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Guidelines for tour operators

Four case studies


Hotels, resorts, & other lodging facilities

Hotel site selection & design

Hotel management practices: water, energy, waste

Off-site activities & community relations


Growth of the cruise industry

Waste discharge & other environmental issues

The cruise industry as a source of funding & support


Guidelines for boating, snorkeling/diving, and wildlife viewing


Benefits of using sustainable supply chains




The majority of the following material is excerpted or modified from:

Christ, Costas, Oliver Hillel, Seleni Matus, and Jamie Sweeting. 2003. Tourism and

Biodiversity, Mapping Tourism’s Global Footprint. Conservation International and

UNEP, Washington, DC, USA.

Drumm, Andy. Alan Moore, Andrew Sales, Carol Patterson, and John E. Terborgh.

  1. Ecotourism Development: A Manual for Conservation Planners and Managers.

Volume II. The Business of Ecotourism Development and Management. The Nature

Conservancy, Arlington, Virginia, USA, 2004.

From Ship To Shore: Sustainable Stewardship in Cruise Destinations. 2006. The

Center for Environmental Leadership in Business, & Conservation International.

International Hotels Environment Initiative, website,, 2006.

Small Tourism Enterprises Project (STEP) Toolkit Series - Small Hotels. Water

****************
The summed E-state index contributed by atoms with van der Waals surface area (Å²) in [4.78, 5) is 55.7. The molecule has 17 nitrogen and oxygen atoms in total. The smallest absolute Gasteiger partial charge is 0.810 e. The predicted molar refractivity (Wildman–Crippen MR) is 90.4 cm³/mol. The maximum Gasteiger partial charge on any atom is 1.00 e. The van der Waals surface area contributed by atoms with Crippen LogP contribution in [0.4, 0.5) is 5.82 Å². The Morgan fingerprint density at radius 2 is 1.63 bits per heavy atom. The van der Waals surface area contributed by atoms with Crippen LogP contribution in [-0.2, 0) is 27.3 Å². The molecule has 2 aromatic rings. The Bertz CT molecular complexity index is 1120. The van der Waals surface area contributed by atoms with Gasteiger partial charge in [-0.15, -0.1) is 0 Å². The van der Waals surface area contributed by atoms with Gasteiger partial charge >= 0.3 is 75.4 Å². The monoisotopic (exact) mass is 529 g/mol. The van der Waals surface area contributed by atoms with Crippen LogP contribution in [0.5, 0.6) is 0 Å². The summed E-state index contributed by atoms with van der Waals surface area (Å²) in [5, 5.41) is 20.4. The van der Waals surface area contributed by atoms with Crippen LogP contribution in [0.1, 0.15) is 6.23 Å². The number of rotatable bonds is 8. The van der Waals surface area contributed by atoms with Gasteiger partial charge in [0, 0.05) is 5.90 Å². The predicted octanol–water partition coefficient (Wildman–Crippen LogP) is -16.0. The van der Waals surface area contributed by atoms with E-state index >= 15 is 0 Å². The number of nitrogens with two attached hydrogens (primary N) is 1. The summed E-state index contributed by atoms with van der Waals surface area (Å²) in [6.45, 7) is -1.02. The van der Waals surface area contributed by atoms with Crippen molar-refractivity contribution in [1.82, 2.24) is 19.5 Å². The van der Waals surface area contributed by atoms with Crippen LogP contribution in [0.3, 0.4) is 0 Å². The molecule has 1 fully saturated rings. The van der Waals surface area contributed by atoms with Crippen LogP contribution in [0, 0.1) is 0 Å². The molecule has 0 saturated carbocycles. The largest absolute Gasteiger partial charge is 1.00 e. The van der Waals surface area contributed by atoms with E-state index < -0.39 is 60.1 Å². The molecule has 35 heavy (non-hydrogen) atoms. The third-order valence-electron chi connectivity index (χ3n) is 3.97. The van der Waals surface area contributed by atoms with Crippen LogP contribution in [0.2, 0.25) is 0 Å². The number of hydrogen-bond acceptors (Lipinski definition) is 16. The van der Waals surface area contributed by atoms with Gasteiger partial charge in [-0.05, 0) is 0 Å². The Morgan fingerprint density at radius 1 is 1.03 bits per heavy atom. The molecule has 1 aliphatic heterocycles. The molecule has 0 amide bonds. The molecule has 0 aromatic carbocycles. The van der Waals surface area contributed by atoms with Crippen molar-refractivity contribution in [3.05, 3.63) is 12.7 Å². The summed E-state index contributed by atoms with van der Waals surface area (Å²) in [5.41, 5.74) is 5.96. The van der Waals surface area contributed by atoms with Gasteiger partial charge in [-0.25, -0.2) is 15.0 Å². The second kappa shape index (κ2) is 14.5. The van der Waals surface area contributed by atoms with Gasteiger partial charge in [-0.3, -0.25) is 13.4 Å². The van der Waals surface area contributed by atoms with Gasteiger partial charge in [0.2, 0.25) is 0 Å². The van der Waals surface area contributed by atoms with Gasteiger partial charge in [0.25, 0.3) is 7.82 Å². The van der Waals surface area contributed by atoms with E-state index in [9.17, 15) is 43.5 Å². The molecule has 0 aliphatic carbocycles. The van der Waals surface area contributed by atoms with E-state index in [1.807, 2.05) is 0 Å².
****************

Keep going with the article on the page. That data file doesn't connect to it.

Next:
Conservation, Energy Conservation, Waste Management, and Wastewater

Treatment. 2001.

Sweeting, James E. & Amy Rosenfeld Sweeting. 2004. A Practical Guide to Good

Practice: Managing Environmental and Social Issues in the Accommodations Sector.

The Center for Environmental Leadership in Business & The Tour Operators’


Tanzania Ministry of Natural Resources & Tourism. 2003. Guidelines for Coastal

Tourism Development in Tanzania. Tanzania Coastal Management Partnership.

The Tour Operators’ Initiative for Sustainable Tourism Development, 2004. Supply

Chain Engagement for Tour Operators: Three Steps Toward Sustainability.



The involvement of the tourism industry is essential for sustainable tourism to succeed.

Tour operators, hotels, cruise ships, and recreational activity providers can all make

substantial differences by using environmentally sound management practices.

The tourism industry is multifaceted and consists of a large variety of tour operators, hotel

operators, cruise ships and recreational activity providers. For tourism to be carried out in a

sustainable manner, representatives of all of these industries need to be contacted and included

in the planning process.

Tour operators can have a particularly large impact since they influence tourists’ choices to go to

a particular destination, and they contract with many other operators (hotels, recreation, etc.).

Tour operators who run their own tours can make a big impact by hiring local guides, limiting

group size, and including educational messages. Tour operators can also develop a “sustainable

supply chain” of providers who adhere to sustainable practices.